Dominican Republik

Mona Passage: mission accomplished

We made it, the infamous Mona Passage is behind us. We had to wait 6 days until the conditions would not have smashed all the china on board. For our crossing day, 1.3 to 1.5 m waves and little wind were forecast. This was less than half the wave height of the previous days. We set our mainsail shortly after 7.00 a.m., raised the anchor and left the pleasant Puerto Rico. With a big recommendation for a visit for all sailors. Our dear friend Bettina remarked that I was doing too much charter sailor bashing. Well maybe so: In Puerto Rico and the Dominican, charter sailors have been very noticeable to us by their absence. 🙂

160 nm lay ahead of us, 20 nm along the west side of PR, 70 through the passage and another 70 nm along the Dominican Republic. Our destination was Samana, in the north of the island.

Never before did we pay so much attention to depth contours on the charts. The difference is enormous when you suddenly sail locally from 2,000 m to 60 m water depth. There are regions in the Caribbean, such as the Virgin Islands, where there’s hardly any 60 m depth. We had a little more wave than the announced 1.5 m, which normally provides a relaxed sailing. The simultaneous currents from the northeast and southeast made it quite unpleasant. Well, we have handles on board and we were comforted by the thought that it must have been much wilder the days before. But you don’t have to like it.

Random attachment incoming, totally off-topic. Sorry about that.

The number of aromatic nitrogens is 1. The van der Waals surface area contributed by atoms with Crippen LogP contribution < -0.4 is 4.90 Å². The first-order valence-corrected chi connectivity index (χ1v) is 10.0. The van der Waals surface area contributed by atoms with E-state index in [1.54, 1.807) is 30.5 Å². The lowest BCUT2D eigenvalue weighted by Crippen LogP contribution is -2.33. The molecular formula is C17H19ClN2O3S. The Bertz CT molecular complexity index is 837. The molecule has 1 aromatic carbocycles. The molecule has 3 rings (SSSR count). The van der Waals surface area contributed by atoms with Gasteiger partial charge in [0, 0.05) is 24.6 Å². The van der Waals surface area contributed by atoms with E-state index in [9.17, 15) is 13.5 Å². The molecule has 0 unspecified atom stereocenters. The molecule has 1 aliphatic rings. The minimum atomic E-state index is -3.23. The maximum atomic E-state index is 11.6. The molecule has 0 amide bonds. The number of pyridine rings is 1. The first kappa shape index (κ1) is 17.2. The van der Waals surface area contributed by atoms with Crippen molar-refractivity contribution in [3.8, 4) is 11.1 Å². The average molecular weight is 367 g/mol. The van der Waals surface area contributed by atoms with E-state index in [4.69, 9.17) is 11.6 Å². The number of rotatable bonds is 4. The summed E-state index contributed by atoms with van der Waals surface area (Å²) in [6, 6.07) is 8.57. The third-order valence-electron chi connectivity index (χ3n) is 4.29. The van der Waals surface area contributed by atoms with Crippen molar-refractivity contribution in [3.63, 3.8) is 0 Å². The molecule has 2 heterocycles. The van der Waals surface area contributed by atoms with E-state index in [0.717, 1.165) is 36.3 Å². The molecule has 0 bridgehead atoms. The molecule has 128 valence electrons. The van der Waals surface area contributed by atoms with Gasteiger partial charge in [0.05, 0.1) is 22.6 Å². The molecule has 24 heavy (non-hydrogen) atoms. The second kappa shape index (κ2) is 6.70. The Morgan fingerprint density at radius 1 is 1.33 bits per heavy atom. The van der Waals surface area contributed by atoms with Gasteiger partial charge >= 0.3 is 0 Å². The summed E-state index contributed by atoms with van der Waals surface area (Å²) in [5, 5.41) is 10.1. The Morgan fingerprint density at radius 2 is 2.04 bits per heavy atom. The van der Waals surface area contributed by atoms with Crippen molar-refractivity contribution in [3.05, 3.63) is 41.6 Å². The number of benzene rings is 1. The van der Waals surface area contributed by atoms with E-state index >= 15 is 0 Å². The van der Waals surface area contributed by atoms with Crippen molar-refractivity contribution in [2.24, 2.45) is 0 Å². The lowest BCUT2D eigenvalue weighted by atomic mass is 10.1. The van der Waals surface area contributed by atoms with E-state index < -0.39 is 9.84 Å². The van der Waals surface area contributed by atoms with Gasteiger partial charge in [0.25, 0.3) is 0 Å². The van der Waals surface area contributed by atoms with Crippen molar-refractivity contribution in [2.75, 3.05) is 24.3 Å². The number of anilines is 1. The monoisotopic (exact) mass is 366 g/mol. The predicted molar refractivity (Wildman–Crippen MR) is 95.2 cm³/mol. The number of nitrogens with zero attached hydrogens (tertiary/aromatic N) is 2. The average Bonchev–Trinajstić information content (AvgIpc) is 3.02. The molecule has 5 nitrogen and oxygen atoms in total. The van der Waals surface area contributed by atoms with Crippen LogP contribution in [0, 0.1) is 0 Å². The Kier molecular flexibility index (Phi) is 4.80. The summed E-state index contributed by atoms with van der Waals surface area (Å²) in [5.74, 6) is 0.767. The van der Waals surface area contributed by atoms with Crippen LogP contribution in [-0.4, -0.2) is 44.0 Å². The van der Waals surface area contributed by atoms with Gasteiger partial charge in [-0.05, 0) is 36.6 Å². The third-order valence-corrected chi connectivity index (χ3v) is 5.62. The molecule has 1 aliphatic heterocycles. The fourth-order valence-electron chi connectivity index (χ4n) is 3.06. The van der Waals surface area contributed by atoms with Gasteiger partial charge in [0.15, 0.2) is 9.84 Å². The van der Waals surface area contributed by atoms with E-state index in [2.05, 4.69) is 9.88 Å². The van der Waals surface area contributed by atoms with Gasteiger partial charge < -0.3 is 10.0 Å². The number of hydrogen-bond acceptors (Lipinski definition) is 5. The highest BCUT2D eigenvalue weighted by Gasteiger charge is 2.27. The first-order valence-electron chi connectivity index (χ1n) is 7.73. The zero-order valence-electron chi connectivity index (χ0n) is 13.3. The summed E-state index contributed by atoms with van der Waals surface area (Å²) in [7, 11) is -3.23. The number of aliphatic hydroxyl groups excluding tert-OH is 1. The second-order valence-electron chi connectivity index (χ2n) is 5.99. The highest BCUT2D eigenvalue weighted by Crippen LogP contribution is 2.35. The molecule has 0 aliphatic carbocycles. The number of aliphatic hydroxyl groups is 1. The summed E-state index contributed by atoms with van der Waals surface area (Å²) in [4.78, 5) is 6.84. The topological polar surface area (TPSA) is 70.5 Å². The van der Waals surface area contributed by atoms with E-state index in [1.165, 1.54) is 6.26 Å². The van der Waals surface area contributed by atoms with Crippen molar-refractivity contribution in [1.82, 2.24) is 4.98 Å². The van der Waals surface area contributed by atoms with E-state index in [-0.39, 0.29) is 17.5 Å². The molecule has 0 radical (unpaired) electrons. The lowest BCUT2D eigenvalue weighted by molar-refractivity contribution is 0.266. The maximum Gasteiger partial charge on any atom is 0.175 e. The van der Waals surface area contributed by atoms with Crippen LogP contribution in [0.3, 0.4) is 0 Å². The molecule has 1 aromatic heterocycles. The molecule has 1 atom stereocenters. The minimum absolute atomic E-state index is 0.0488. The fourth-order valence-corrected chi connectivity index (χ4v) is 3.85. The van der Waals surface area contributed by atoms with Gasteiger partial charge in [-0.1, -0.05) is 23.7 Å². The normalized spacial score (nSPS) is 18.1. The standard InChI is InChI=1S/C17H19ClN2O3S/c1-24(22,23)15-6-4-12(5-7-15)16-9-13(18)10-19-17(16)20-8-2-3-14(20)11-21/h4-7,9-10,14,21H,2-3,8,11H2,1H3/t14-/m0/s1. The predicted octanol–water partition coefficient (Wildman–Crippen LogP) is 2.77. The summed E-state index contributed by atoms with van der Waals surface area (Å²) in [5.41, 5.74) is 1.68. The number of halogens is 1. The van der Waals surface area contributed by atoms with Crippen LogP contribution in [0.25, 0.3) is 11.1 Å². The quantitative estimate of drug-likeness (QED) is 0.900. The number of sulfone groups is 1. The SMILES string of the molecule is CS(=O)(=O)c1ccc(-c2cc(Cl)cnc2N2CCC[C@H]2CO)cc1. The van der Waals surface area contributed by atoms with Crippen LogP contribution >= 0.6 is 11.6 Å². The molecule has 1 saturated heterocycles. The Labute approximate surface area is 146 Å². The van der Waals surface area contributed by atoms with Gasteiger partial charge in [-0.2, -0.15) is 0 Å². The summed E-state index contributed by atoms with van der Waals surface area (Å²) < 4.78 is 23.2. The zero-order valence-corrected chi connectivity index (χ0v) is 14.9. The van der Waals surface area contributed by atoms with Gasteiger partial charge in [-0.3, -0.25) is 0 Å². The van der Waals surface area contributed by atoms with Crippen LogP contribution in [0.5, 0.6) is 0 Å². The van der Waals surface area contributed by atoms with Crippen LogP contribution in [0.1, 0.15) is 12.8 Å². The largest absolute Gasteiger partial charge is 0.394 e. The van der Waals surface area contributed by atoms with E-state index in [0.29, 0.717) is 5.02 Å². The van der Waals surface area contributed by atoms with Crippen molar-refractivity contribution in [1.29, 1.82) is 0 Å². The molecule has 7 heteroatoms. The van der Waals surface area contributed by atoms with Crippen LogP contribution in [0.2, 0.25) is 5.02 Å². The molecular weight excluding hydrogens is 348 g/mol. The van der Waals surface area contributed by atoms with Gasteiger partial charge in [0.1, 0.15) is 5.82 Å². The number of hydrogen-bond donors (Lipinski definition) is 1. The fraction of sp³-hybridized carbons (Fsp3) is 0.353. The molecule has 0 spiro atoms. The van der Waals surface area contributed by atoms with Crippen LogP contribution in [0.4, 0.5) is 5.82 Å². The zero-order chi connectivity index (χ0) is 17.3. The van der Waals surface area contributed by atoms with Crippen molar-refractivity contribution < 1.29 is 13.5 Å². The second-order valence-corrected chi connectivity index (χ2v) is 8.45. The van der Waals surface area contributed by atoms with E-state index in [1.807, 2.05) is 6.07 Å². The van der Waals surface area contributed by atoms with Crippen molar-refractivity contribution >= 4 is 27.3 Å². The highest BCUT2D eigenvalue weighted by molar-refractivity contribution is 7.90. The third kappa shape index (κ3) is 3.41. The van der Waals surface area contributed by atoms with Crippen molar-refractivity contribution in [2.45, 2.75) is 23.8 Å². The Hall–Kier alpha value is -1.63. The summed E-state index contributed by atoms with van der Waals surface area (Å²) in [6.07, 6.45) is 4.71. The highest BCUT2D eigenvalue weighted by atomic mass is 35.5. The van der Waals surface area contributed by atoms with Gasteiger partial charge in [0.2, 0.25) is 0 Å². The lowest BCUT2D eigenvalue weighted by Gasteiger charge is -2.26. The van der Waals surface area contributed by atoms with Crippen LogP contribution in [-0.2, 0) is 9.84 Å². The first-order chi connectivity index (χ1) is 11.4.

As dusk fell, we had only a few hours left in Mona Passage. 15 nm from the coast, we didn’t see the slightest bit of Dominican coastline. Other islands with mountains can be spotted 30 nm ahead if the weather is right. We checked the chart plotter often to reassure ourselves that we hadn’t sailed in the wrong direction..

It was only when night fell that we could see lights on shore. At night you can’t see anything in the water ahead, so no fishing nets either. That’s why we stayed at least 10 nm away from the coast at 400-500 m depth. Even the most motivated fisherman won’t set any nets there. At midnight, the moon rose and a little silver glow illuminated our way. The night went quietly and we only encountered three cruise ships and two sailors on their way to Puerto Rico.